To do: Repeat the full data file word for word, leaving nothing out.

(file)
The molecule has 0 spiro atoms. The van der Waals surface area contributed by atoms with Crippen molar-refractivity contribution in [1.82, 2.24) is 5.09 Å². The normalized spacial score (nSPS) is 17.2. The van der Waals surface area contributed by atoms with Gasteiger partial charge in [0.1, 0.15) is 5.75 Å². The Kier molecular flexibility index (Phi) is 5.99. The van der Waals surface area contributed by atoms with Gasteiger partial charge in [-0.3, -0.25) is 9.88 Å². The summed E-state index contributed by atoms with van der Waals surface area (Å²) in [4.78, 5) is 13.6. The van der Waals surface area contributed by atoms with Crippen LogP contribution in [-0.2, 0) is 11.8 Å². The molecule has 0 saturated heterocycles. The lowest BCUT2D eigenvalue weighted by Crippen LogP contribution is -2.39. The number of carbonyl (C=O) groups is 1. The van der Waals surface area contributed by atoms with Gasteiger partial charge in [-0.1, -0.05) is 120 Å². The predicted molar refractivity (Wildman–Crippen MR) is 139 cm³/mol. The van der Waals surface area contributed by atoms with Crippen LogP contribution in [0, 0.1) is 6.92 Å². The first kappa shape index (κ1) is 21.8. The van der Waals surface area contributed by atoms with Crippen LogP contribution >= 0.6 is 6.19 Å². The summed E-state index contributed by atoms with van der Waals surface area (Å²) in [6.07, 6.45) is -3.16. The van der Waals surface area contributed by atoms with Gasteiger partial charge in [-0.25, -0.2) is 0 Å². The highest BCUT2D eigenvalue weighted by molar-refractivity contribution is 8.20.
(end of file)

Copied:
The molecule has 0 spiro atoms. The van der Waals surface area contributed by atoms with Crippen molar-refractivity contribution in [1.82, 2.24) is 5.09 Å². The normalized spacial score (nSPS) is 17.2. The van der Waals surface area contributed by atoms with Gasteiger partial charge in [0.1, 0.15) is 5.75 Å². The Kier molecular flexibility index (Phi) is 5.99. The van der Waals surface area contributed by atoms with Gasteiger partial charge in [-0.3, -0.25) is 9.88 Å². The summed E-state index contributed by atoms with van der Waals surface area (Å²) in [4.78, 5) is 13.6. The van der Waals surface area contributed by atoms with Crippen LogP contribution in [-0.2, 0) is 11.8 Å². The molecule has 0 saturated heterocycles. The lowest BCUT2D eigenvalue weighted by Crippen LogP contribution is -2.39. The number of carbonyl (C=O) groups is 1. The van der Waals surface area contributed by atoms with Gasteiger partial charge in [-0.1, -0.05) is 120 Å². The predicted molar refractivity (Wildman–Crippen MR) is 139 cm³/mol. The van der Waals surface area contributed by atoms with Crippen LogP contribution in [0, 0.1) is 6.92 Å². The first kappa shape index (κ1) is 21.8. The van der Waals surface area contributed by atoms with Crippen LogP contribution >= 0.6 is 6.19 Å². The summed E-state index contributed by atoms with van der Waals surface area (Å²) in [6.07, 6.45) is -3.16. The van der Waals surface area contributed by atoms with Gasteiger partial charge in [-0.25, -0.2) is 0 Å². The highest BCUT2D eigenvalue weighted by molar-refractivity contribution is 8.20.